Assessing Region of Interest Schemes for the Corticospinal Tract in Patients With Brain Tumors
A flow chart of the data-processing steps. (A) DTI and task-based fMRI data analysis. (B) Fiber tracking ROI defined by color-coded FA maps and fMRI activation maps. The pons and PMC are labeled. (C) The CST was tracked using different ROI selection schemes.CST = corticospinal tract, DTI = diffusion tensor imaging, fMRI = functional MRI, FA = fractional anisotropy, PMC = primary motor cortex, ROI = region-of-interest.
© Copyright Policy - open-access
Related In: Results  -  Collection

License
Show All Figures
getmorefigures.php?uid=PMC4998407&req=5

Figure 1: A flow chart of the data-processing steps. (A) DTI and task-based fMRI data analysis. (B) Fiber tracking ROI defined by color-coded FA maps and fMRI activation maps. The pons and PMC are labeled. (C) The CST was tracked using different ROI selection schemes.CST = corticospinal tract, DTI = diffusion tensor imaging, fMRI = functional MRI, FA = fractional anisotropy, PMC = primary motor cortex, ROI = region-of-interest.
Mentions: The analysis for each technique (BOLD-fMRI and DTI) was performed separately. The analysis was performed on data at the single-subject data level because of variability in the clinical cases and the nature and locations of their brain lesions. Figure 1 shows a flow chart of the data processing steps.

View Article: PubMed Central - PubMed

ABSTRACT

Diffusion tensor imaging (DTI) and diffusion tensor tractography (DTT) techniques are widely used for identifying the corticospinal tract (CST) white matter pathways as part of presurgical planning. However, mass effects in patients with brain tumors tend to cause anatomical distortions and compensatory functional reorganization of the cortex, which may lead to inaccurate mapping of white matter tracts. To overcome these problems, we compared different region-of-interest (ROI) selection schemes to track CST fibers in patients with brain tumors. Our study investigated the CSTs of 16 patients with intracranial tumors. The patients were classified into 3 subgroups according to the spatial relationships of the lesion and the primary motor cortex (PMC)/internal capsule. Specifically, we investigated the key factors that cause distorted tractography in patients with tumors. We compared 3 CST tractography methods that used different ROI selection schemes. The results indicate that CST fiber tracking methods based only on anatomical ROIs could possibly lead to distortions near the PMC region and may be unable to effectively localize the PMC. In contrast, the dual ROI method, which uses ROIs that have been selected from both blood oxygen level-dependent functional MRI (BOLD-fMRI) activation and anatomical landmarks, enabled the tracking of fibers to the motor cortex. The results demonstrate that the dual ROI method can localize the entire CST fiber pathway and can accurately describe the spatial relationships of CST fibers relative to the tumor. These results illustrate the reliability of using fMRI-guided DTT in patients with tumors. The combination of fMRI and anatomical information enhances the identification of tracts of interest in brains with anatomical deformations, which provides neurosurgeons with a more accurate approach for visualizing and localizing white matter fiber tracts in patients with brain tumors. This approach enhances surgical performance and perserves brain function.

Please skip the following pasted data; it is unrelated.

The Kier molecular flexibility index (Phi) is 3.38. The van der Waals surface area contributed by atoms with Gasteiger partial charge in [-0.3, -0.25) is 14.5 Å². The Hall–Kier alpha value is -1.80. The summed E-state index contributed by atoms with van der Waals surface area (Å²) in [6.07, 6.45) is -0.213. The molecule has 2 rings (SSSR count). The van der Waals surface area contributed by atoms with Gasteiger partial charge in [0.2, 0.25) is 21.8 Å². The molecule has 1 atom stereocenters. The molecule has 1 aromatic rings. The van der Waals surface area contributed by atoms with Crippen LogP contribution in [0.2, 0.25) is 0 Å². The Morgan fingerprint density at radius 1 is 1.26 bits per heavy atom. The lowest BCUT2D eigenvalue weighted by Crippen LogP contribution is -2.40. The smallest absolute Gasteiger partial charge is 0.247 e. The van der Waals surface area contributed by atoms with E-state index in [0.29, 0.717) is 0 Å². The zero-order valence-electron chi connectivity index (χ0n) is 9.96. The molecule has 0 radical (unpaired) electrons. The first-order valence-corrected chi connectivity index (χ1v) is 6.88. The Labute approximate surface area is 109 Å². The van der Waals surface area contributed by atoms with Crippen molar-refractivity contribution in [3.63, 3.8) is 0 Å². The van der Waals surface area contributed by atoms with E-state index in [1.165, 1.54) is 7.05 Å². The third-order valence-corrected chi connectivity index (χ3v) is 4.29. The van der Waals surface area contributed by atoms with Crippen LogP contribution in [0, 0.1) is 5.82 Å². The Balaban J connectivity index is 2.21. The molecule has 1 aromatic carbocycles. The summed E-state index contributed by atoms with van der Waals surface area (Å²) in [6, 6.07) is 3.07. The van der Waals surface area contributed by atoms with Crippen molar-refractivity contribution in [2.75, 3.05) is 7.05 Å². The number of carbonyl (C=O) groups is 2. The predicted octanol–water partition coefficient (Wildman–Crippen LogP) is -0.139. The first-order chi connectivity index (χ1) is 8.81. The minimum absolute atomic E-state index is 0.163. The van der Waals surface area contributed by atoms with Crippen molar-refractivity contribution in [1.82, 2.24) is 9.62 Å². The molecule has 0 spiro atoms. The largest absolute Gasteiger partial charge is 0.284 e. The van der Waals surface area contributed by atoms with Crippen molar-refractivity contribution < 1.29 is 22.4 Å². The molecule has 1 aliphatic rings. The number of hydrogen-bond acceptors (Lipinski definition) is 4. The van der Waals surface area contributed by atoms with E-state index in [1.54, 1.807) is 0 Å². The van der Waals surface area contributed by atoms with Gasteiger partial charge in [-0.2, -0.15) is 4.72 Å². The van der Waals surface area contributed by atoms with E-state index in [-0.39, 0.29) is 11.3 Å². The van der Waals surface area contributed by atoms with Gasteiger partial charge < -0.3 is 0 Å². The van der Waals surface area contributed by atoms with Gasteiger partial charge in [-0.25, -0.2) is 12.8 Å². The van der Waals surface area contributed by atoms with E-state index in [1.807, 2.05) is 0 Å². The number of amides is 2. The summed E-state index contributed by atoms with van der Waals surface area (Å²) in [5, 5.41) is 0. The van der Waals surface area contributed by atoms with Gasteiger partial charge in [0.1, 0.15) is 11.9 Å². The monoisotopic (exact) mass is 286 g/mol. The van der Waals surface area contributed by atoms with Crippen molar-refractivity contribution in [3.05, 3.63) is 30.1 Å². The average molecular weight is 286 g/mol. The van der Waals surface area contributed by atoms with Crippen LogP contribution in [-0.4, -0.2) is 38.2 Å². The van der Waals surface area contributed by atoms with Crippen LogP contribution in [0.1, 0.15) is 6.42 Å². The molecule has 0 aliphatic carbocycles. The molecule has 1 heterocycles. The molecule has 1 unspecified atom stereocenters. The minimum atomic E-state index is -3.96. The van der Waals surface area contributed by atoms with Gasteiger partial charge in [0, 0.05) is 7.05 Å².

No MeSH data available.


Related in: MedlinePlus